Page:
Carl Ludvig Lithander (1773-1843)


Carl Ludvig Lithander, was born on the Estonian island of Hiiumaa in 1773, where his father was a church pastor, and died in Greifswald, Germany in 1843. Before becoming a pianist, music teacher and composer, he had a military career in which he, among other things, taught mathematics at the Swedish Military Academy in Karlberg, Stockholm. He later began earning his livelihood through music. Between 1814 and 1818 he lived in London, working as a piano teacher while, at the same time, publishing his own compositions. He later embarked on several long European concert tours, among them to Berlin, the Netherlands and Denmark in the years 1821−24. His compositions were highly valued during his lifetime. From 1824 he was organist at St Nicolai Church in Greifswald, a coastal city on the Baltic Sea.


Carl Ludvig Lithander (1773−1843) is not easy to capture in just a few words. He had several occupations and a varied life. Was he Swedish? Yes, in that he spoke Swedish and worked a number of years in Stockholm. However, it was likely that he was equally at home in both German and English-speaking circles.

Carl Ludvig Lithander was born in Röicks parish on the island of Hiiumaa (called Dagö by Swedish speakers), off the Estonian coast. At that time, the island had a predominantly Swedish-speaking population and Lithander’s father, Johan Lithander (1742−1789), was church vicar for the congregation. One year after Carl Ludvig’s birth, the family moved to the Estonian mainland peninsula of Noarootsi (Nuckö in Swedish), where his father was also the parish vicar.

Vicar Lithander and his wife had a large family with no fewer than 11 children, seven sons and four daughters. Their home in Noarootsi must have been an intellectually stimulating atmosphere, and also an environment that provided good contacts with the outside world. Several of their sons were learned men with good careers for that time. A strong interest in music united several of them, something which emanated from their father whose religious education at Åbo Akademi University also included music. Several sons would come to devote themselves to writing music and Carl Ludvig Lithander became, without a doubt, the most successful composer of them all.

It was a hard blow for the siblings when both parents died within a few months of each other − the mother in November 1788 and the father just after the beginning of the new year in 1789. As a means of survival, they sought contact with close relatives in Stockholm and Turku. Because of the continuing Russo-Swedish War, the travel to Stockholm, where the sisters and brothers were to gather, went around the southern end of the Baltic Sea. They passed by the German city of Königsberg (today Russia’s Kaliningrad) where Carl Ludvig Lithander, according to available sources, remained in order to study. In 1790, he continued his studies at Sweden’s Uppsala University. In 1791 he went to Stockholm and embarked on a military career in an artillery regiment. He was employed as a mathematics teacher in 1804 at Krigsakademien (the Swedish Military Academy) at Karlberg Palace in Stockholm, and in 1809 became a lecturer of geometry and trigonometry. In 1812, Lithander was promoted to lieutenant in the corps of engineer’s fortification’s brigade.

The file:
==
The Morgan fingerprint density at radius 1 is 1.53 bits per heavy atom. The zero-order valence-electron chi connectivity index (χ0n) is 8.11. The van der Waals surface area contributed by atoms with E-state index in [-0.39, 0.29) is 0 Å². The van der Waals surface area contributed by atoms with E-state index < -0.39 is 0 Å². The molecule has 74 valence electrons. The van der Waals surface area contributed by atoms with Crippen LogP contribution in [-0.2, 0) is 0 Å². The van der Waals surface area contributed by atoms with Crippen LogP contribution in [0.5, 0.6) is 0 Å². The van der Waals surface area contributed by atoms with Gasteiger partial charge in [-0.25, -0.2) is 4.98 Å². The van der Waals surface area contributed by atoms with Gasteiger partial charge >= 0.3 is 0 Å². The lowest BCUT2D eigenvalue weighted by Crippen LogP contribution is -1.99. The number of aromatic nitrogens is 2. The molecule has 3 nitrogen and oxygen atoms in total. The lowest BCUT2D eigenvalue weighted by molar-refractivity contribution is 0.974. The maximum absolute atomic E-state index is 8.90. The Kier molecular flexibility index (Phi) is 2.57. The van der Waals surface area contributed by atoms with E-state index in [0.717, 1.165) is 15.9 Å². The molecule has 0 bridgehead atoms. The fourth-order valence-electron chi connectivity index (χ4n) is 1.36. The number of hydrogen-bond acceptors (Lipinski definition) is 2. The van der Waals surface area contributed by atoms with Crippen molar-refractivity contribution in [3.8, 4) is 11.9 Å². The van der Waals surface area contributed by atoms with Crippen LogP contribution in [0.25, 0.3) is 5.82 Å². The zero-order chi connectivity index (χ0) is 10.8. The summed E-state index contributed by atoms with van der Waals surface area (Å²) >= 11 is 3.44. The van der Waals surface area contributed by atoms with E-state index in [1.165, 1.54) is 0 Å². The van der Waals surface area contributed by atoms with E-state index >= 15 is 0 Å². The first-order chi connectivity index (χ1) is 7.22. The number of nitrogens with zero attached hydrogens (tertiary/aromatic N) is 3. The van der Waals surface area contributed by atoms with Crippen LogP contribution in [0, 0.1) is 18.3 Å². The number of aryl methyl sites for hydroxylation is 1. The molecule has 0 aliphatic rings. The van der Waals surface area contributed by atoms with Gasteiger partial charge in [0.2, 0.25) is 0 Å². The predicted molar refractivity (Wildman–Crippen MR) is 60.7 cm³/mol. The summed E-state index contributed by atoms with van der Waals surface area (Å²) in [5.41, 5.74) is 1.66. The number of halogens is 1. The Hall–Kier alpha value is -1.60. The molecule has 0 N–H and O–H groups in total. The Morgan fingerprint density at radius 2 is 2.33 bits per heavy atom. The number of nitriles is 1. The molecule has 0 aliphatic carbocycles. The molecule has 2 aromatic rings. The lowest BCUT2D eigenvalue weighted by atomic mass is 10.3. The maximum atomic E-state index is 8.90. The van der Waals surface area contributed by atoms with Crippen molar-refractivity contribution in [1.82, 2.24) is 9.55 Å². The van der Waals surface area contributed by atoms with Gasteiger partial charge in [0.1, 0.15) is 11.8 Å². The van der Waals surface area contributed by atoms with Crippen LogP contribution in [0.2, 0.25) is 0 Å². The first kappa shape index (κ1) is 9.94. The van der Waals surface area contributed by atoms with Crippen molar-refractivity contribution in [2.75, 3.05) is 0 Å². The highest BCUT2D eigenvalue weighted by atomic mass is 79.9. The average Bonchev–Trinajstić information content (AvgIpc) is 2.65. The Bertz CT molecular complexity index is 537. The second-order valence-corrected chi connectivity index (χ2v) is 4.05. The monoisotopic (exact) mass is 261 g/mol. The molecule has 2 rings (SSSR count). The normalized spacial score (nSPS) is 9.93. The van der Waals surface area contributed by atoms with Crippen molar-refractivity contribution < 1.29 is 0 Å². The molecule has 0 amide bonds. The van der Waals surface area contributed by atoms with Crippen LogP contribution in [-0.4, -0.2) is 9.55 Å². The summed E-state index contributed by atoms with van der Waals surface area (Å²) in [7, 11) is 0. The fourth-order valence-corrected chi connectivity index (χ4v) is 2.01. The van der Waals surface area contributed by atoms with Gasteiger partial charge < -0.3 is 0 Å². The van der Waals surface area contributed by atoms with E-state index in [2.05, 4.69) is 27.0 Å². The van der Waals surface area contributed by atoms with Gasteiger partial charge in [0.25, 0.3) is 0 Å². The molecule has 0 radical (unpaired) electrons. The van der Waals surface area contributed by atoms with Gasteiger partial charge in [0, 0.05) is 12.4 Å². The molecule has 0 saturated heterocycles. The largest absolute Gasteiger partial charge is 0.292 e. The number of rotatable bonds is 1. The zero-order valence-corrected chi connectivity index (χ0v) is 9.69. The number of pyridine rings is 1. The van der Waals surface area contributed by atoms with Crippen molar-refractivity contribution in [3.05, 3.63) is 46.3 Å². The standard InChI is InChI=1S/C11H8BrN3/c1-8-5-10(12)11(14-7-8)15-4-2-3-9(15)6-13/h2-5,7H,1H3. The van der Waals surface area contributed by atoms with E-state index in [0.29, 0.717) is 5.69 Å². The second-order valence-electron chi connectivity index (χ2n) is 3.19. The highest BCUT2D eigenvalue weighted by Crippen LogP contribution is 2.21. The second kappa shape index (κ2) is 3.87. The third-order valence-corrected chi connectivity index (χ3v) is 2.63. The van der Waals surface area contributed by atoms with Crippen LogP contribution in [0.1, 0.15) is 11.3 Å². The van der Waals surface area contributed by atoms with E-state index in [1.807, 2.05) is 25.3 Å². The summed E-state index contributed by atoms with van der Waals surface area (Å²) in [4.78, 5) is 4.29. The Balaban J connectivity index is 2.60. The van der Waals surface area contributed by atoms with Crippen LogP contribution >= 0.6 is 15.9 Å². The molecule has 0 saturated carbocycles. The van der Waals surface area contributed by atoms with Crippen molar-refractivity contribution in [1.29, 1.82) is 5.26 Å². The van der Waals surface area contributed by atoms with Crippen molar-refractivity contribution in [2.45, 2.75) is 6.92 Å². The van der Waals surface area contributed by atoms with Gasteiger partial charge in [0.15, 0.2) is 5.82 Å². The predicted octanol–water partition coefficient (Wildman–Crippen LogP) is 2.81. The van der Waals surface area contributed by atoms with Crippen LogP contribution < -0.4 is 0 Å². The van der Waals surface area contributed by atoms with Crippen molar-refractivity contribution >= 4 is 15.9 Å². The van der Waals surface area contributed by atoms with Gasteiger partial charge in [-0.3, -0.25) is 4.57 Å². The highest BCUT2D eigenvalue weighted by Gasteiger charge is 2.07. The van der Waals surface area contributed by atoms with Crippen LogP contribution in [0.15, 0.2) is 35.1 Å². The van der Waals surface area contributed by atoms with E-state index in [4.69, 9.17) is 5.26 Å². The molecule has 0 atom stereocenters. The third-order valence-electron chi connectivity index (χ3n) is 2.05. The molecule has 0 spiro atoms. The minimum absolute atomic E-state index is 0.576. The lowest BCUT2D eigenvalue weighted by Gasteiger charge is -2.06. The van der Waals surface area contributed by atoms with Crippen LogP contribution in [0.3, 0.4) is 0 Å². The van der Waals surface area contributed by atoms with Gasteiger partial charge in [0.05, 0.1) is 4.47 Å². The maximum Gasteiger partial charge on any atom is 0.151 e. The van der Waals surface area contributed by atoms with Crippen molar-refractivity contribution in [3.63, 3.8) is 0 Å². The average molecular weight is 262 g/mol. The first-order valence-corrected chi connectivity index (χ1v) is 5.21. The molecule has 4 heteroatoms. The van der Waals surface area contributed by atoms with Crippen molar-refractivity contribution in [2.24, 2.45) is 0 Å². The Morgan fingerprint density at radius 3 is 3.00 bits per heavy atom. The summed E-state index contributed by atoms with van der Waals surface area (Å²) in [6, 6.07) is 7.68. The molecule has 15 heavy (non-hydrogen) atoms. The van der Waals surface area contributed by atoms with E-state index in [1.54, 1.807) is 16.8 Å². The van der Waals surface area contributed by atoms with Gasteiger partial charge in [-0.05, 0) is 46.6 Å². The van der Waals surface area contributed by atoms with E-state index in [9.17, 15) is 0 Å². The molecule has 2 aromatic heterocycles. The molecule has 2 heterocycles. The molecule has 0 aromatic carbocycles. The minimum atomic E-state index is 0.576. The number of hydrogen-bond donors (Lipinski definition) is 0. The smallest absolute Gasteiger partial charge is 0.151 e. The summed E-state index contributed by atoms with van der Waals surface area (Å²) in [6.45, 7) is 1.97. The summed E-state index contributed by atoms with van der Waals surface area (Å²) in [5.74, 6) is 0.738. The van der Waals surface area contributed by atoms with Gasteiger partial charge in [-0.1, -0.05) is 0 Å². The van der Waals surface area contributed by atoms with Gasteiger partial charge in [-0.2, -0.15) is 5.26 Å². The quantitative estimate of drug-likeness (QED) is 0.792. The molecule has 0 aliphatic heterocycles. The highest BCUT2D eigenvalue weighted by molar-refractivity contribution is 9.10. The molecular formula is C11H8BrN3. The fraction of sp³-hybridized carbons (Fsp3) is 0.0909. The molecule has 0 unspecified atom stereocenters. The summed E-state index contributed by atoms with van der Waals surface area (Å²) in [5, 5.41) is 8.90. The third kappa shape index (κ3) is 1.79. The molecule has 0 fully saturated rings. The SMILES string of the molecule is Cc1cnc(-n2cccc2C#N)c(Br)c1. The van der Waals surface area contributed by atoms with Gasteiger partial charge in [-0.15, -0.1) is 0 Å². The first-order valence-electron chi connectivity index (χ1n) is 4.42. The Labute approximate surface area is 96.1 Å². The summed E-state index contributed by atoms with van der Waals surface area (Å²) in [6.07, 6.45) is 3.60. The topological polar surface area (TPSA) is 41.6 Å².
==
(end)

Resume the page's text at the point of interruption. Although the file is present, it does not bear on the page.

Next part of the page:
In parallel with his military duties, none of which were fulltime, he took music lessons from Abbé Vogler, a German musician who was hovkapellmästare (chief conductor of the Royal Court Orchestra) of Swedish King Gustav III, and who also established a music school in Stockholm. Lithander studied as well with Johann Christian Friedrich Haeffner (a German-born composer well established in Sweden). Both teachers were well versed in German musical life and German music and it is likely that the lessons were conducted in German. One composition published in the music journal Musikaliskt tidsfördrif in 1798 gives proof to Lithander’s contacts within Stockholm’s main music circles. During the years 1801−1814 he served as organist for Church of St Clare in Stockholm. Then in 1814, he left Stockholm and moved his family to London in order to earn his living as a keyboardist and music teacher. He is said to have lived there for four years. In that case, he must have returned to Stockholm − at least for some period in 1817 − as he is proven to have composed music for a play and an operetta in Stockholm some time that year.

During his years in London he composed extensively, producing several works composed for piano, as well as for flute and piano. There is some evidence that suggests he visited Berlin, and also spent time in Denmark and the Netherlands. In 1824 he was appointed organist at St Nikolai Church in Greifswald, Germany, the largest cathedral in this Hanseatic League city. There, he continued to compose, including a cantata for the inauguration of the church’s new organ in 1833. Illness forced him to leave his position in 1839. He died in Greifswald in 1843.


It is difficult to talk about Carl Ludvig Lithander’s productivity as a composer, for the simple reason that, almost all the preserved works are found only in printed form. These published works can very well have been composed with the thought of giving him, and the publishers, income from the sales and may not resemble his actual body of work that went unpublished.

Carl Ludvig Lithander’s published works are, on the other hand, quite numerous. In addition, they were published not only in Sweden, but in London, Leipzig, Hamburg and St Petersburg as well. Lithander’s works were, in short, unusually well disseminated.

The published works were clearly intended for use in the home and salons, in other words, written for a public audience eager for new pieces. The music bears witness to a composer with a high level of knowledge of contemporary styles. A clear example is a compelling piece of variations built upon a theme by Haydn. Lithander was unquestionably a skilful composer, with the necessary knowledge to, not least, adapt compositions to the tastes of both the publishers and the music-buying public.